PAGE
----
So more about resources like tough choices. Where do you go to learn more about being a great executive pastor?

I have found that the number one place I turn is other executive pastors in the area who have just been doing this longer. And I have a nice little network up about 4 or 5 other executive pastors that I talk to on a fairly regular basis just to learn from them. They can even here for me is I’m the new one in the game. So we feed off of each other and it really becomes really a rich time. They’ll even check in on me, sometimes. It’s pretty cool because they’re from other churches and they just wanna find it how is it going at Hawthorne, what’s new? What are you working on? And so we kinda build each other up that way. I also have quite a bit — because of my work with the Flower Organization and Outreach across New Jersey, I’m pretty well in touch with a lot of leaders across the state. And so therefore, I’m aware what’s happened to quite a few people that I can just, you know, once in a while I just need some information or guidance or just a little transparency that I can ring up and we can chat or grab coffee or whatever. So that tangible, hands on meeting with the local executive or even seeing your pastor leaders of some churches to get some more guidance is huge. I’m a reader. I try to read some of these different leadership books. I like that kind of stuff. I’ve always gravitated more towards those kinds of readings. And then little things like this, just staying in touch with what other executive pastors were talking about. Just a few weeks ago, you had, I think, it was Jeremy Taylor on, from Black Rock. That would call my attention because Black Rock is the church I attended in college and really had a spirit will turn around in. So I was like: “Wow! Black Rock is on here.” Just hearing how they’ve dealt with different things, it is helpful. And so I appreciate that. And so that’s just some of the basic things I do and use to my advantage.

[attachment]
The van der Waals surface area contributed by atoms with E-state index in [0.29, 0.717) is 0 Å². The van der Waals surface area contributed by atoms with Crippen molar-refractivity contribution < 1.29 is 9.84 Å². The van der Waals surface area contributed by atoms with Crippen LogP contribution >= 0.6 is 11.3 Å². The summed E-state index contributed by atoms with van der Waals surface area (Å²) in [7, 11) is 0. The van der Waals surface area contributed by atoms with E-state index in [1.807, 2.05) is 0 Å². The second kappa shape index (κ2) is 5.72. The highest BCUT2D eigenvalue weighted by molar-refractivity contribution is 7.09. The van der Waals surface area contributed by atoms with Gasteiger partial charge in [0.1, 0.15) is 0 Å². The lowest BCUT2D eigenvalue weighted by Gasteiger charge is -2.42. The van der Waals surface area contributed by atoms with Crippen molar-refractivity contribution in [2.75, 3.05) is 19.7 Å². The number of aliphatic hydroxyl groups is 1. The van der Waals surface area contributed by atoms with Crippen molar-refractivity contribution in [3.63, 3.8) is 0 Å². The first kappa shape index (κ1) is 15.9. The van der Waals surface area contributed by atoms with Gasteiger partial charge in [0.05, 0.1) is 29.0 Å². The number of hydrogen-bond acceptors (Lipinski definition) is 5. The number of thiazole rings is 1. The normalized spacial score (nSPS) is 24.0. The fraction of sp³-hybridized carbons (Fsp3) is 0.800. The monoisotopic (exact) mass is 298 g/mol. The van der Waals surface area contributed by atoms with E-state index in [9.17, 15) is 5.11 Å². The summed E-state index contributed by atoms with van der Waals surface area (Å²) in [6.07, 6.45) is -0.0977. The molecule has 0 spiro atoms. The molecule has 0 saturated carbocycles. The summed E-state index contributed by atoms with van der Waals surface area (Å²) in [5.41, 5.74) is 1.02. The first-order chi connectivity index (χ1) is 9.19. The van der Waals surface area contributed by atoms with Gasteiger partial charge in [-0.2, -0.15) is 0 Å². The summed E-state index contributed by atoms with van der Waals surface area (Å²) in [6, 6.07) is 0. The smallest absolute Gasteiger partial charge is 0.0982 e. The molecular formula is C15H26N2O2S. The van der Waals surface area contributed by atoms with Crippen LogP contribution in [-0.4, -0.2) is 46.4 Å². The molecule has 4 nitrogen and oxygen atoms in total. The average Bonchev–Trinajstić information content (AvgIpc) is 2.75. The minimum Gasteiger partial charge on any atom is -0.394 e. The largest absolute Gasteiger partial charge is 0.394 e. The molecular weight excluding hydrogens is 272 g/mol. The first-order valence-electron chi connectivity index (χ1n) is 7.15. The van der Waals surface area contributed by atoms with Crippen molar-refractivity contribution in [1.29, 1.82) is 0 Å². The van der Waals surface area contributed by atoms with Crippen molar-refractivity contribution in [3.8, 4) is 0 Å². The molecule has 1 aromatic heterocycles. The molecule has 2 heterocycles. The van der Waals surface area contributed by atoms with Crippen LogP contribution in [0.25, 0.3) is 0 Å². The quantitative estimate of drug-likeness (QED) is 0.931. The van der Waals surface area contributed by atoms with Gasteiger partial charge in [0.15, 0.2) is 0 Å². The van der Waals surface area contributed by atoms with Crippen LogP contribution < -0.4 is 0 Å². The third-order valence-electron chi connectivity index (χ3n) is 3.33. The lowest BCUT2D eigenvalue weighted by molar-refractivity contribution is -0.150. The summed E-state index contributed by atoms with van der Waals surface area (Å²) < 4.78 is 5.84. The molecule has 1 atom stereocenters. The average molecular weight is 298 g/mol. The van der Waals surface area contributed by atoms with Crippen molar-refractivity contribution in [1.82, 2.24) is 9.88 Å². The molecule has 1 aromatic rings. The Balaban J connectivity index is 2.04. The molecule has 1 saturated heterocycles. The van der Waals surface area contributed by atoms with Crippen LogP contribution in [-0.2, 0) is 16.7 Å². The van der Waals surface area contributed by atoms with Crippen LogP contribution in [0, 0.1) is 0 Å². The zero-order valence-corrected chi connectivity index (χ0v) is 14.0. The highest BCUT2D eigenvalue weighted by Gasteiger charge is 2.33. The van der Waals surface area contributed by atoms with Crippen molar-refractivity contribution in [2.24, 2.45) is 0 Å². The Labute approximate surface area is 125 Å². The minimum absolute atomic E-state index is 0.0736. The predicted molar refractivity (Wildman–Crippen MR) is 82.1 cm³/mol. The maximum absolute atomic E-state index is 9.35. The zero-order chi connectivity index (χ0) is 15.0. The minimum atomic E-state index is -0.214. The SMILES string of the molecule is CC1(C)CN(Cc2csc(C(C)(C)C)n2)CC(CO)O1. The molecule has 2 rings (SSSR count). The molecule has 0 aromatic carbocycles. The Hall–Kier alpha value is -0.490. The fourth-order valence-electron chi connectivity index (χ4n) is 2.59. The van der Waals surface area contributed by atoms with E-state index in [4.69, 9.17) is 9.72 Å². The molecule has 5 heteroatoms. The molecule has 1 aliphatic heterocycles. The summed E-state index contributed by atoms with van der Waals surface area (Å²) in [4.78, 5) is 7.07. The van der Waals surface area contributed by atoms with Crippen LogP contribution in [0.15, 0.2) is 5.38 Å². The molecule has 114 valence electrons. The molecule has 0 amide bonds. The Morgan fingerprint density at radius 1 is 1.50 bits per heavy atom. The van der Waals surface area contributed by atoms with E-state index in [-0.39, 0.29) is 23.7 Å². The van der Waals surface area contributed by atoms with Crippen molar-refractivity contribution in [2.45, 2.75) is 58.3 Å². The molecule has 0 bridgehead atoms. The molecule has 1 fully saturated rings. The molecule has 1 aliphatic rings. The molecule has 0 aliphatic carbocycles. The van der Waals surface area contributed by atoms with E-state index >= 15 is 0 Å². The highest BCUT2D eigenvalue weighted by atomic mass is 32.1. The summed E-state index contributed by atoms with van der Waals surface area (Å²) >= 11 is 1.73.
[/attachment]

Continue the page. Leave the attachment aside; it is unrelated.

So what kind of encouragement would you give to other executive pastors listening to this?